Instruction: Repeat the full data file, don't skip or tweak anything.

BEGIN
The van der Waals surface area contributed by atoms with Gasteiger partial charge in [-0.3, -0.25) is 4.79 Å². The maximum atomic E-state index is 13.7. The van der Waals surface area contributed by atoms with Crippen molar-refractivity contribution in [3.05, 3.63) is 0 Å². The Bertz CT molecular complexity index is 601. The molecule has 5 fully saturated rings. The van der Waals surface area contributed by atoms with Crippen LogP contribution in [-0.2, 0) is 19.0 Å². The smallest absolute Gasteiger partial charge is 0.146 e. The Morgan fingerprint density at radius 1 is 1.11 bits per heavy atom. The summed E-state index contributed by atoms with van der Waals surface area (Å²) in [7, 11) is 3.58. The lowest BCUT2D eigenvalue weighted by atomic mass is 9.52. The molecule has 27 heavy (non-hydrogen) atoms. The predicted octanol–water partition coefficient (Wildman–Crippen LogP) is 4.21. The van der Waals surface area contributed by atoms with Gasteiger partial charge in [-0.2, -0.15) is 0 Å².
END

The van der Waals surface area contributed by atoms with Gasteiger partial charge in [-0.3, -0.25) is 4.79 Å². The maximum atomic E-state index is 13.7. The van der Waals surface area contributed by atoms with Crippen molar-refractivity contribution in [3.05, 3.63) is 0 Å². The Bertz CT molecular complexity index is 601. The molecule has 5 fully saturated rings. The van der Waals surface area contributed by atoms with Crippen LogP contribution in [-0.2, 0) is 19.0 Å². The smallest absolute Gasteiger partial charge is 0.146 e. The Morgan fingerprint density at radius 1 is 1.11 bits per heavy atom. The summed E-state index contributed by atoms with van der Waals surface area (Å²) in [7, 11) is 3.58. The lowest BCUT2D eigenvalue weighted by atomic mass is 9.52. The molecule has 27 heavy (non-hydrogen) atoms. The predicted octanol–water partition coefficient (Wildman–Crippen LogP) is 4.21. The van der Waals surface area contributed by atoms with Gasteiger partial charge in [-0.2, -0.15) is 0 Å².